Engagement surveys are one way to get this sort of feedback. They can determine how motivated employees are to work and reveal perceptions about their work environment that may be causing unnecessary stress.
Uprise Health, an Employee Assistance Program, performs these surveys on a monthly basis. The difference with Uprise Health engagement surveys is that they identify employees at a high risk for psychological distress, and high-risk employees are called back for a risk assessment within 24 hours. Due to the accessibility of its online platform, the surveys gain response rates between 25-60%. The results are de-identified and used to develop actionable insights reports about employee needs every quarter.
2. Take a holistic approach that links to company goals
Traditional employee assistance programs aren’t broad enough to meet the whole range of health concerns that employees have. A more holistic approach will address all of the social, emotional, physical, mental, and financial factors that may affect each individual employee’s wellbeing differently.
It’s can be very useful for organizations to emphasize how their wellness program is connected with (or inspired by) their core values. If you can align the goals of a wellbeing program with broader company goals, this can increase the perceived importance and authenticity of your program. When employees become aware of this, they may be more open to getting involved.
3. Make it personal and long-lasting
Ongoing engagement is a vital part of proactive employee assistance programs. Workers who assess their mental health more regularly are more aware of fluctuations in their head space and of the resources available to them that will help them to deal with changes before they get worse.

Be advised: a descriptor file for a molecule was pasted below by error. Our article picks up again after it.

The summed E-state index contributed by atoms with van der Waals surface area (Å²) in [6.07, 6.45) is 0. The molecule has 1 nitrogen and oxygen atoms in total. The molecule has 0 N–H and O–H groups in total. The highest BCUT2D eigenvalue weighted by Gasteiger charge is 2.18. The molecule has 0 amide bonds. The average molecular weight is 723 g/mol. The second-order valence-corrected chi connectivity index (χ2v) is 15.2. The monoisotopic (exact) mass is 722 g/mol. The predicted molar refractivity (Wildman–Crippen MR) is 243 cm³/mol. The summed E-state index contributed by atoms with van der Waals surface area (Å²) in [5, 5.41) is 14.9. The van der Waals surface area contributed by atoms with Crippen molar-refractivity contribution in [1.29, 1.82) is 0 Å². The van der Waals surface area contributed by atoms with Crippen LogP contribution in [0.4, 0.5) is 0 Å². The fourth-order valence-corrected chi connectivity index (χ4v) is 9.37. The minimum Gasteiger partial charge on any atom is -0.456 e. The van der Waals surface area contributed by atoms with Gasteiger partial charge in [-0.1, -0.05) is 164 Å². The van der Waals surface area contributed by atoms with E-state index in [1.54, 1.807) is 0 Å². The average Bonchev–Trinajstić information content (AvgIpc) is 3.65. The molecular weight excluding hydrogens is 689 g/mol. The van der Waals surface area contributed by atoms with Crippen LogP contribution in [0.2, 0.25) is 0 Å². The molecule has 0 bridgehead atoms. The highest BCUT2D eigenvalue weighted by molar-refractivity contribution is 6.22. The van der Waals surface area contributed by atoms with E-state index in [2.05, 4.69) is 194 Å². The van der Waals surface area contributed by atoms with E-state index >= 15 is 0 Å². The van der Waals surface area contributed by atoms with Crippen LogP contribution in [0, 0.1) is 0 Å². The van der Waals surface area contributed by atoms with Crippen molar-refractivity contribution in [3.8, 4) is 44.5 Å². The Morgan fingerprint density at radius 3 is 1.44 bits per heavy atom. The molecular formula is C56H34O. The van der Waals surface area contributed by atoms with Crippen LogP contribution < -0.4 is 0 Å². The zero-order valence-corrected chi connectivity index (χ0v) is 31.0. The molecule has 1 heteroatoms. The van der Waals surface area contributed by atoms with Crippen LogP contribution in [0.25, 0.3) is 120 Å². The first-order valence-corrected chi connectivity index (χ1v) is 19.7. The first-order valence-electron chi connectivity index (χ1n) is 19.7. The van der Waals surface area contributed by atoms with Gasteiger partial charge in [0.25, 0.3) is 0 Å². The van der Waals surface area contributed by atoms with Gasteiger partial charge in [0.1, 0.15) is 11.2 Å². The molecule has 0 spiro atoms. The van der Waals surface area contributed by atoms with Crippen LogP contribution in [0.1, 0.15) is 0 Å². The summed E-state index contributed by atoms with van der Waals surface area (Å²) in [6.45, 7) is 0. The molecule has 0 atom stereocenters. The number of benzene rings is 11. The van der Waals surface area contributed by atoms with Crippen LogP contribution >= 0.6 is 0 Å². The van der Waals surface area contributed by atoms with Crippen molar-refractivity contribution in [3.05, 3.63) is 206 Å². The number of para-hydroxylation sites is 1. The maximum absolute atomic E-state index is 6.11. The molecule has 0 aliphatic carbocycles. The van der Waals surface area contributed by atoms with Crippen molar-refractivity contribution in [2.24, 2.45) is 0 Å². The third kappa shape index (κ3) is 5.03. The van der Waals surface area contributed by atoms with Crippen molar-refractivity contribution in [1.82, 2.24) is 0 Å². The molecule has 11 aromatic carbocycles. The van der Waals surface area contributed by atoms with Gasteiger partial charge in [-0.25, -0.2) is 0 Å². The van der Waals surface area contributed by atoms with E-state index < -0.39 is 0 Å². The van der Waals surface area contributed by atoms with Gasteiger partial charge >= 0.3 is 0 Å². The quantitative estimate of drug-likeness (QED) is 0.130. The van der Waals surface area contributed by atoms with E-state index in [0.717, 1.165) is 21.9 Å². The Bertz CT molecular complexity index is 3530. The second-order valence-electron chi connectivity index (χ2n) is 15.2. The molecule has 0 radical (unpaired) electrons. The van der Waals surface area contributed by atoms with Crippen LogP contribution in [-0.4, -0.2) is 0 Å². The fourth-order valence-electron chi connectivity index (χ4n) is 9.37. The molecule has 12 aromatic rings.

The Uprise Health EAP assesses employees and provides them with specific training and coaching on a range of psychological skills every month. This personalized coaching is unique to the Uprise Health program and has a lasting impact on your employee’s abilities to cope with stress and improve their emotional state.
Employees are the biggest supporters of coaching. One employee shared, “Really impressive wellness program initiative. Good combination of content, interactive sessions and calls with an expert to individualize the material. No other initiative has that level of engagement.”
In 2019, the Uprise Health EAP recorded an average uptake of 20% using our program; this number rises to 80 percent in smaller companies.
4. Interact directly with employees
Engagement surveys can help employers understand the needs of their team members. However, it doesn’t give the same sort of insight as conversations can yield. By speaking with workers about the things that interest them, you gain a much more detailed picture of their concerns, so that you can work more effectively to address them.
More organizations are working to improve the wellbeing of their staff. But it takes a lot of conscious planning and constant engagement to develop a program that employees really want to engage with. The ideal solution will be one that recognizes the unique challenges that each individual faces, and helps them tackle those challenges before they can cause psychological harm.